Adelaide Fringe 2022 finishes on a massive high

After a tough couple of years the Adelaide Fringe Festival has come back with a bang bringing in over 19.7 million dollars in box office sales.

Turn The Beat Around. Photo_ Ian Coker, Adelaide Fringe 2022

After two years of uncertainty for artists during the pandemic, the Adelaide Fringe proved that in 2022 art is back in a big way. Over the 31-day festival, the festival had a massive 3.2 million attendances, bringing in 19.7 million dollars in box office value.

COVID-19 has had a huge impact on artists all around the world, with many established acts resorting to zoom shows, while a lot of the young up and comers had to give up on the industry. The arts and artists were essentially tossed aside by the government at a time when people were consuming more art in their homes than ever before.

Importantly for the Fringe Festival, the South Australian borders were back open, allowing 32,000 interstate tourists to fly into the state and buy over 85 thousand tickets to various shows. The Fringe Festival continued to show its mix of cabaret, theatre, comedy, music, visual arts and workshops, and people could see whatever tickled their fancy.

Adelaide Fringe Director Heather Croall spoke about how important this Fringe Festival was, and how grateful she was for everyone to attend.

“Artists, venues, crew, staff and more have worked tirelessly to deliver the 2022 Fringe, and audiences have poured out to Fringe in droves this year. People have navigated the COVID rules and regulations well and we have seen 100s of thousands of attendees come out and support Fringe shows.

“Adelaide Fringe has, once again, cemented itself as the biggest arts festival in Australia. The arts industry has undoubtedly been one of the worst affected industries throughout the pandemic.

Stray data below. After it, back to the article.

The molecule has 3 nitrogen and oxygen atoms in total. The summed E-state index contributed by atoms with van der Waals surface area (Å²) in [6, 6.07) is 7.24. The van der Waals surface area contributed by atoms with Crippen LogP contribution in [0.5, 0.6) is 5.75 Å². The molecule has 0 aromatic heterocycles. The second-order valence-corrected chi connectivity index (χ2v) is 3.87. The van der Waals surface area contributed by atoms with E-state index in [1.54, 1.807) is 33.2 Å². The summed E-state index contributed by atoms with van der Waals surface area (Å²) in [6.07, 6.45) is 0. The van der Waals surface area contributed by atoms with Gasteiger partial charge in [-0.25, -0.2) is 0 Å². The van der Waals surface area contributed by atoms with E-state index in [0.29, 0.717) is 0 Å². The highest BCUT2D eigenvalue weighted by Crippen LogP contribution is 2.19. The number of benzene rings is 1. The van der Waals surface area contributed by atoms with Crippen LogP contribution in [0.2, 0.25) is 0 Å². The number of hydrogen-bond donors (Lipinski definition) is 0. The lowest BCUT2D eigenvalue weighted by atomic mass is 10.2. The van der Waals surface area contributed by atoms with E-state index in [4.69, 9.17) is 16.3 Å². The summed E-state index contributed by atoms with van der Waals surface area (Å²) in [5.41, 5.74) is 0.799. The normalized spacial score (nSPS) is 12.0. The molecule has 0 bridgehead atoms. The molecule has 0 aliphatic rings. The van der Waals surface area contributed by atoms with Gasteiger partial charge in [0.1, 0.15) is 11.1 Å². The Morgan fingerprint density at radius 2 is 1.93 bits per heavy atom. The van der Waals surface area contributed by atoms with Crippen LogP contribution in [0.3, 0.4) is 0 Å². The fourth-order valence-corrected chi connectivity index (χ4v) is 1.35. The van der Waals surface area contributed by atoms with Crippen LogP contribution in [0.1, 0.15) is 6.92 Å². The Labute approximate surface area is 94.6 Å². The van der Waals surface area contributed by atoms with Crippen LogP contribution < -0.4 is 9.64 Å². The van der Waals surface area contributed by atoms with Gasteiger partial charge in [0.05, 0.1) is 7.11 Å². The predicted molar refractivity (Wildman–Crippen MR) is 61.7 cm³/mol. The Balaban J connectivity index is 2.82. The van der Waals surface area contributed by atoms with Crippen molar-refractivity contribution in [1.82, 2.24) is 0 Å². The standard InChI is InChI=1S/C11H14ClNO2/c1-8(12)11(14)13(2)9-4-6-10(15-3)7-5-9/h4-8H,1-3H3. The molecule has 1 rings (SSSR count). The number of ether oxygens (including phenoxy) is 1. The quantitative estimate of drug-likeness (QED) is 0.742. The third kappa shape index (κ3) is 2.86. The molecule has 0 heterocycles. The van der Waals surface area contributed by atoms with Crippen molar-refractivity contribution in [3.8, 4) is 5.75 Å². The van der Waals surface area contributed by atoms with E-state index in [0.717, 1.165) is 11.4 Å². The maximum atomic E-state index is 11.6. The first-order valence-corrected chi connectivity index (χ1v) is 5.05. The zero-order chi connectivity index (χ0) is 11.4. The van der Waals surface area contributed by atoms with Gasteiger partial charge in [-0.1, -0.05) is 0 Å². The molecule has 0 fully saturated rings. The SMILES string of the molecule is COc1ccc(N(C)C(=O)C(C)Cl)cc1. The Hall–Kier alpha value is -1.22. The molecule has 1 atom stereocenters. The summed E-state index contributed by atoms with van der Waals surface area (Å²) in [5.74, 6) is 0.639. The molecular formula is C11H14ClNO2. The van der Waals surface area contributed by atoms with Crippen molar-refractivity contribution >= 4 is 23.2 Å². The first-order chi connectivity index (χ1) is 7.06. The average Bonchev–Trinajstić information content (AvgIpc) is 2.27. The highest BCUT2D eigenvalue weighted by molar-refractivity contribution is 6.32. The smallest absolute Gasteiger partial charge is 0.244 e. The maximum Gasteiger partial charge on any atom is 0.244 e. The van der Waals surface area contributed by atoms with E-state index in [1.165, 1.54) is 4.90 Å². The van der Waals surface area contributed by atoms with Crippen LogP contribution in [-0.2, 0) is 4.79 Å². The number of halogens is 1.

“The overwhelming support from audiences has truly meant the world and these numbers once again prove that Fringe truly is ‘The People’s Festival’ and is such an important event for our State.”

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Over 6,000 artists performed throughout the festival with 56 per cent of those being female, the arts just like many industries finally reaching and, in this case, exceeding gender parity. Importantly for Adelaide, 61.3 per cent of the acts also came from South Australia, meaning that millions of dollars are going back into the pockets of local artists.

East End

BankSA put their money where their mouth is once again for the Adelaide Fringe, becoming the principal partner of the event. General Manager Consumer Ben Owen spoke on why BankSA supports Fringe.

“Just four weeks ago BankSA encouraged all South Australians to support the Fringe, and it’s been wonderful to see confidence in the community gain momentum during this time – because nothing brings Adelaide to life like the Fringe.

“Through our commitment, we have continued to support independent artists through the Support Act initiative, putting over $15,000 directly back into the pockets of emerging artists at a time when they need it most.

“And this year, we have supported the new MyFringe Planner which has been overwhelmingly popular, helping 150,000 audience members smoothly plan their Fringe experience.

“We take great pride in making the Fringe as accessible for as many people as possible - it truly is the festival for everyone.”

Such has been the great response to the festival that many artists have decided to push on and extend their season with the Fringe Festival. Tickets for those events can be found

The 2023 Adelaide Fringe festival is set to run from the 17thof February to the 19thof March.